“Basic Health” Can Increase Health Coverage and Economic Security for Thousands of Oregon Families

Oregon Center for Public Policy/November 10, 2014

Some 10,000 low-income Oregonians would gain health insurance and tens of
thousands more would see sharply reduced health insurance costs should the state enact
a “Basic Health Program.” That’s according to a state-commissioned study released
today, which also showed that Oregon can structure the program in such a way as to cost
little or even to generate a small surplus.
The study arrives as health advocates are urging lawmakers to create a Basic Health
Program, an option under the Affordable Care Act. The advocates see Basic Health as a
good way to improve health insurance coverage among low-income adults who make too
much to qualify for the Oregon Health Plan, but too little to easily afford commercial
insurance. The study estimates that 17 percent of this group remains uninsured, despite
recent gains from health reform.
“Basic Health is a bargain,” said Janet Bauer, policy analyst with the Oregon Center for
Public Policy, who reviewed the study. “At little to no cost to the state, Oregon can
improve the health coverage and economic security of tens of thousands of vulnerable
Oregon families.”
The Affordable Care Act gives states the option of enacting a Basic Health Program to
help adults who make between 138 and 200 percent of the federal poverty line. In the
case of a single parent raising two children, the parent would qualify for Basic Health if
family income were between about $27,000 and $40,000 per year.
Assuming they do not get health insurance from an employer, these low-income adults
currently can use federal tax credits to help purchase insurance through Oregon’s health
insurance marketplace. The study found that even with those subsidies, the average
member of this group has a health care bill of about $1,600 per year, including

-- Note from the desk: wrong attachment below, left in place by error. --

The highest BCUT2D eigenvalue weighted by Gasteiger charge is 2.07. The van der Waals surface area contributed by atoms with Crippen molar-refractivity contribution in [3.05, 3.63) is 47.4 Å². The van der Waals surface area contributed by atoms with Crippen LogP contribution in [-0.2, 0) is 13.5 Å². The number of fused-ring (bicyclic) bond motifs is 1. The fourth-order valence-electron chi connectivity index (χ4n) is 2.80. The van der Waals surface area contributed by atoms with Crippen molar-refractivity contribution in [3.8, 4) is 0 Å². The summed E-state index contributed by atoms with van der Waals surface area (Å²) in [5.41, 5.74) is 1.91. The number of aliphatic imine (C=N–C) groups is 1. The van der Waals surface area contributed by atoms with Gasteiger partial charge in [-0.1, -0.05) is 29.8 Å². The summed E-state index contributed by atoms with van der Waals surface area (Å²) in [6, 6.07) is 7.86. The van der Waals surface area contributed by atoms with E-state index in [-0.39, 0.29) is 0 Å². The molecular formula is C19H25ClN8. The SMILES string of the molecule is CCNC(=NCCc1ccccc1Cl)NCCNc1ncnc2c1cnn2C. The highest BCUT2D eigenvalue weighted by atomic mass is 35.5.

premiums and out-of-pocket expenses.
Those costs could shrink or disappear altogether with a Basic Health Program, the study
showed. The study, conducted by the Wakely Consulting Group and the Urban Institute,
modeled several scenarios based on different pricing structures.

“Not having to spend $1,600 per year in health insurance bills is significant for a family
surviving on a very tight budget,” said Bauer. “That amount could cover a month’s rent,
a down-payment on a car or after-school care for a child.”
These savings would accrue to about 56,000 low-income Oregonians currently with
commercial insurance, according to the study.
The report also found that about 10,000 previously uninsured Oregonians could gain
coverage. Among those eligible for Basic Health, the share without health insurance
could fall from 17 percent to as low as 6 percent.
The scenario most affordable for the state would be to operate Basic Health through the
Oregon Health Plan. One option studied is to charge a modest fee to beneficiaries on the
upper end of the income eligibility range. That option would leave the program in the
black in terms of the state budget.
Health advocates welcomed the study, saying that it provides the legislature a path for
structuring an Oregon Basic Health Program that helps many low-income families
without incurring significant costs to the state.
“Basic Health would move us closer to the ultimate goal of making sure all Oregonians
have affordable, quality health insurance, while providing families greater economic
security,” said the Rev. Joseph Santos-Lyons, executive director of the Asian Pacific
American Network of Oregon (APANO) and leader in the Inclusion, Affordability and
Innovation Coalition, which supports consideration of a Basic Health Program in
“When you add the fact that it can be structured in a way that costs the state very little
money if any, Basic Health comes out as the kind of win-win policy that lawmakers
should embrace.”

For Immediate Release For More Information, Contact:
Janet Bauer, OCPP (503) 873-1201
Juan Carlos Ordóñez, OCPP (503) 873-1201
Rev. Joseph Santos-Lyons, APANO (971) 340-4861